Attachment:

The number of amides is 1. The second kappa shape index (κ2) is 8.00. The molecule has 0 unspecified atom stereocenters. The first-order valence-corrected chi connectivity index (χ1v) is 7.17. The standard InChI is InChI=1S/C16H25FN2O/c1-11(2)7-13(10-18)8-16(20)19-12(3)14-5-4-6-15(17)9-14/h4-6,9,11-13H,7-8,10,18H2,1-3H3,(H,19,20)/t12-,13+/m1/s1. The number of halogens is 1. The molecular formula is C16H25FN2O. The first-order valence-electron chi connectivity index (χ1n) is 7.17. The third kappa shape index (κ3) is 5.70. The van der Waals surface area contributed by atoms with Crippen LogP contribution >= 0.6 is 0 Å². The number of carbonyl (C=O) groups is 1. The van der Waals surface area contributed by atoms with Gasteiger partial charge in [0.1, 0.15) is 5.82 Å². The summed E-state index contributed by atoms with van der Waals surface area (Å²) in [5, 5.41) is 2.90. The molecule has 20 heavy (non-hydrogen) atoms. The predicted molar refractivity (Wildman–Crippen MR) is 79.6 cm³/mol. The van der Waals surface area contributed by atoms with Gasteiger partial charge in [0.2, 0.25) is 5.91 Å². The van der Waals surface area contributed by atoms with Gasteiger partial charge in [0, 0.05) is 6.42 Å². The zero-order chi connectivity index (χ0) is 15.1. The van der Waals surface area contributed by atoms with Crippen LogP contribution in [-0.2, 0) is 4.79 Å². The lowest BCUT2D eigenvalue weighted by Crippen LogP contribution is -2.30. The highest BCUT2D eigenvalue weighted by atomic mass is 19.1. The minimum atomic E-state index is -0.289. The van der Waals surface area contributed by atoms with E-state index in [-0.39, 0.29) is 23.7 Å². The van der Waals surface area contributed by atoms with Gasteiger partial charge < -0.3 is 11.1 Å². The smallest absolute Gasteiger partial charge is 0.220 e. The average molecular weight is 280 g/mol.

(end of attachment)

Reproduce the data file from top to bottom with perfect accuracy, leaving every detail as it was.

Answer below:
The number of amides is 1. The second kappa shape index (κ2) is 8.00. The molecule has 0 unspecified atom stereocenters. The first-order valence-corrected chi connectivity index (χ1v) is 7.17. The standard InChI is InChI=1S/C16H25FN2O/c1-11(2)7-13(10-18)8-16(20)19-12(3)14-5-4-6-15(17)9-14/h4-6,9,11-13H,7-8,10,18H2,1-3H3,(H,19,20)/t12-,13+/m1/s1. The number of halogens is 1. The molecular formula is C16H25FN2O. The first-order valence-electron chi connectivity index (χ1n) is 7.17. The third kappa shape index (κ3) is 5.70. The van der Waals surface area contributed by atoms with Crippen LogP contribution >= 0.6 is 0 Å². The number of carbonyl (C=O) groups is 1. The van der Waals surface area contributed by atoms with Gasteiger partial charge in [0.1, 0.15) is 5.82 Å². The summed E-state index contributed by atoms with van der Waals surface area (Å²) in [5, 5.41) is 2.90. The molecule has 20 heavy (non-hydrogen) atoms. The predicted molar refractivity (Wildman–Crippen MR) is 79.6 cm³/mol. The van der Waals surface area contributed by atoms with Gasteiger partial charge in [0.2, 0.25) is 5.91 Å². The van der Waals surface area contributed by atoms with Gasteiger partial charge in [0, 0.05) is 6.42 Å². The zero-order chi connectivity index (χ0) is 15.1. The van der Waals surface area contributed by atoms with Crippen LogP contribution in [-0.2, 0) is 4.79 Å². The lowest BCUT2D eigenvalue weighted by Crippen LogP contribution is -2.30. The highest BCUT2D eigenvalue weighted by atomic mass is 19.1. The minimum atomic E-state index is -0.289. The van der Waals surface area contributed by atoms with E-state index in [-0.39, 0.29) is 23.7 Å². The van der Waals surface area contributed by atoms with Gasteiger partial charge < -0.3 is 11.1 Å². The smallest absolute Gasteiger partial charge is 0.220 e. The average molecular weight is 280 g/mol.